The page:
The evidence which we have summarized above is to the contrary. As we have stated, there was evidence that the garden on the land in suit was cultivated annually for a period of more than 10 years, beginning with 1921, and there was also evidence of various acts of dominion over the land during this period which sufficiently expressed the Waddell claim. The circumstances attending the cultivation of the garden by J. E. Waddell were sufficient to show that he was his father's tenant. The fact of tenancy can be proved by circumstances as well as any other fact can be, and in such a case as this, where Article 3716, R.S. 1925, inhibited testimony by J. E. Waddell concerning his transactions with his father, circumstantial proof was a necessary part of the defendants' case. Since there was affirmative testimony that Brack Waddell was a tenant of E. M. Waddell, our conclusion respecting the fact of J. E. Waddell's tenancy necessarily showed the required continuity of use by E. M. Waddell, and privity between J. E. Waddell and his brother Brack. But the statement of the witness Jenkins quoted above, that E. M. Waddell "went there along in 1920, fenced it then, and he stayed there about 7 or 8 years and then put a renter on it," and the testimony of C. S. McGraw, which was, in effect, that he first saw the garden being farmed "around 1920, something like that," somewhere near in the year 1920, 1921 and through there, and that "it (meaning the garden) was cultivated every year," and that the Spell place was farmed each and every year until Brack Waddell moved on it," would have supported a finding that if Jenkins had not identified J. E. Waddell's cultivation with his father's, then E. M. Waddell himself cultivated the garden until Brack Waddell began to cultivate it. There was, as we have stated, affirmative testimony that Brack Waddell was a tenant of his father E. M. Waddell. Annual cultivation of the garden was sufficient possession thereof. See: 2 Tex.Jur. 86 (Sec. 45); Wiggins v. Houston Oil Co., Tex.Civ. App., 203 S.W.2d 252 (Hn. 3). The jury could also have found that the interruption in the possession of the Waddell tract between Waddell's removal in August, 1927, and Brack's entry in the spring of 1928 did not interrupt the annual cultivation of the garden.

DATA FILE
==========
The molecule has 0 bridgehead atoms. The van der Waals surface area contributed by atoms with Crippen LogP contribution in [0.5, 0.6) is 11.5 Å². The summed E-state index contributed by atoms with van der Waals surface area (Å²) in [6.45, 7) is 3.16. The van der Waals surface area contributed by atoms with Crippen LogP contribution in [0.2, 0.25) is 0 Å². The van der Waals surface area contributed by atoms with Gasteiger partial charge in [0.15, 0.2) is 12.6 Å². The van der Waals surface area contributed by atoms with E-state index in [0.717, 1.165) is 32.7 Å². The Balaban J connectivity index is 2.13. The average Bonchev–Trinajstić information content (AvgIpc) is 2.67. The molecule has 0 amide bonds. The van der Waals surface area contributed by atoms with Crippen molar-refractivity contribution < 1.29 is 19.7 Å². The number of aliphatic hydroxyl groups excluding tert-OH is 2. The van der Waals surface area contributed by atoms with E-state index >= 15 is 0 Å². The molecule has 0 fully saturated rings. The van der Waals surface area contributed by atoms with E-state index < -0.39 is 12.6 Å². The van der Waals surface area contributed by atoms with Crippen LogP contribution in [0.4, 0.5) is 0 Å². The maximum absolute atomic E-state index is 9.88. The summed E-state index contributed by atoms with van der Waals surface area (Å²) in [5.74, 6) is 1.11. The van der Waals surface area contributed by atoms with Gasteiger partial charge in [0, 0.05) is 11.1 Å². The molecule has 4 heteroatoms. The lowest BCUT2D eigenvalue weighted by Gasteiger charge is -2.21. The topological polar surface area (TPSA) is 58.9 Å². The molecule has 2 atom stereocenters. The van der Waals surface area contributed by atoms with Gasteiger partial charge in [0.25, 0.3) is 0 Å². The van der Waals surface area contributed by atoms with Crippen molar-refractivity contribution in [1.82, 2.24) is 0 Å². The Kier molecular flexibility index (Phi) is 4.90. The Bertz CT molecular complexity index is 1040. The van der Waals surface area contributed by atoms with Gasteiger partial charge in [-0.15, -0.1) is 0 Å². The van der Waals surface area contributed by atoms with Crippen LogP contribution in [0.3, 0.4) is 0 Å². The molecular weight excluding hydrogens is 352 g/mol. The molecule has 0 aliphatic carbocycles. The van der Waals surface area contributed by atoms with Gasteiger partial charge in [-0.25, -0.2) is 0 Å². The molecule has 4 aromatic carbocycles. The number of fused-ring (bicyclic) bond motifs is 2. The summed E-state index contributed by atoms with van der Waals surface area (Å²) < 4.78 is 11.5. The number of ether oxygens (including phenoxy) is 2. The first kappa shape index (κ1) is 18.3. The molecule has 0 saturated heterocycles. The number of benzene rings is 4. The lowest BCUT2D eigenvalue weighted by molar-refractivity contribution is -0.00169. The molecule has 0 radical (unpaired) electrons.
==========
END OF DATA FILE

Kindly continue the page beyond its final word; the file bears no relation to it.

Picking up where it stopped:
The plaintiffs' third ground is: "That the small garden inclosed was a part of his home place (meaning the home place of E. M. Waddell), an incidental improvement to his home place, and could not under the law constitute adverse possession of the 100 acres of land."